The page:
Wednesday, March 20, 2013

Setting Goals

A few days ago, I set my writing goal for the week.

I also told the followers of my weekly newsletter about the goal I had set. That goal was to beef up three characters with at least one extra scene for each in my work in progress.

Did I accomplish my goal?

I did. Partially. I did go back into the book I'm working on and add in a couple of scenes that better define the characters. And I, of course, re-read the entire manuscript several times.

I'm not finished yet, though. I still think there's more work to be done.

If you read your work and when you finish you feel as though something is missing, don't dismiss that feeling. Ask yourself, what's nagging me? Is it a not fully developed character? Is it a feeling that the timeline is off? Is there a secondary character who is interesting, but has nothing to do of importance? Why is that character here? Should I cut that character? Give him something to do or contribute that adds to the story?

Maybe you have a feeling something's off but you can't put your finger on the problem. Get a friend, editor, or  second reader to read the book. Have them look for areas in the book that bother them, pull them out of the book, leave them wondering about a character or event. Don't  tell them what to look for. 

Sometimes you can set aside your WIP. Then when you come back to it, you see it with fresh eyes.

I've found that it's always good to trust my instincts.

Do you ever set writing goals? Does that help you?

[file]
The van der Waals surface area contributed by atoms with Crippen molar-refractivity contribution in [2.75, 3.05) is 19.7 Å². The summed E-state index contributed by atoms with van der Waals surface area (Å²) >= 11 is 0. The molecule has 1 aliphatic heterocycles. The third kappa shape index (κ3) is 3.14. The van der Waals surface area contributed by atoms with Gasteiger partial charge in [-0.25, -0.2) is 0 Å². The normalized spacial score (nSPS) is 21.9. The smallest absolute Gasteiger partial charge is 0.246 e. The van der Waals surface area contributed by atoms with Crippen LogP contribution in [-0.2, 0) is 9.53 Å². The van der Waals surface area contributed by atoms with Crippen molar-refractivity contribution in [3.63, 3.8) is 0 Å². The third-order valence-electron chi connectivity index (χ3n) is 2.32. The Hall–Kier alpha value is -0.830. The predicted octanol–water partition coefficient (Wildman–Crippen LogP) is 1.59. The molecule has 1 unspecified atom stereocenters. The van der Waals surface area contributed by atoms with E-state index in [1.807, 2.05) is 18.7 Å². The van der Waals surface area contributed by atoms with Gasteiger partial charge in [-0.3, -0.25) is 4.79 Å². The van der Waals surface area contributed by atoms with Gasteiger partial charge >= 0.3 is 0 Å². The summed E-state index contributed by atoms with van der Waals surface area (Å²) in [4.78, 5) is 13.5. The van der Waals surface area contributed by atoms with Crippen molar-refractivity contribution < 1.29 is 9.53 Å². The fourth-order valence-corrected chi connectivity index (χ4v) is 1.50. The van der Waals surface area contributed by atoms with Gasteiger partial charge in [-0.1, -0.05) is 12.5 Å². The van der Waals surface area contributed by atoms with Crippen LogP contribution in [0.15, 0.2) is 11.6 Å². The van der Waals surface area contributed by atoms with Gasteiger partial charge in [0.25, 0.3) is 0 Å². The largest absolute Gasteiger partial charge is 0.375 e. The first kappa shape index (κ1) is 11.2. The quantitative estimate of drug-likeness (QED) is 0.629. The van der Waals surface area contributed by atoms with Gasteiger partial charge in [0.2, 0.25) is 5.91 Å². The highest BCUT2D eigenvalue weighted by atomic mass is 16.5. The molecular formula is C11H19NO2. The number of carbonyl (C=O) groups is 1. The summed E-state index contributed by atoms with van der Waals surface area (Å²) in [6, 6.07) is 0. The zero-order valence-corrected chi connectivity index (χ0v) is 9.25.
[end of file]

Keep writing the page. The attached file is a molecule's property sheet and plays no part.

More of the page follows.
1. I agree. Setting it aside and going back often gives you a new perspective.

    1. I always find little things to change or correct.

  2. Yes, I'm in the same process with my novel. I finished the first draft, now I have a few people reading it for thoughts and impressions. And I'm going thru it again to see what's missing, what can be cut, etc.

    1. I have a beta reader looking at my next book right now, too. I want a reader to be totally honest, even if it's negative. I want to know the glitches before it gets published.

  3. I set goals all them time. It's meeting those goals I have trouble with. ;)

  4. Setting goals do help. I have friends that will read my writing and sometimes they'll pick up on the gnawing at me areas. Their insight sure helps.

  5. Indeed, I write, edit, run stuff through TWW critique group and then set it aside. Coming back and reviewing group notes plus my own gut is cause for more rewrites. I am not good at keeping my time goals when it comes to writing. Good at all other schedules in my life, but writing is loosey-goosey.

  6. I do agree that setting writing goals is very important. Sticking to them, of course,is even more important! My goal at the moment is just to take time out from everything to get over the turmoil of the last couple of years. Finally I'm starting to feel creative again, so my current writing goal is to start planning my new novel on 25 April, complete rough first draft in 90 days. And I'm determined to stick to it!! :)

  7. After I've slacked off or put off my goals, it's difficult for me to get back into work. Sometimes it's just putting one foot in front of the other so that I keep moving forward.

    I love your determination, Judy!


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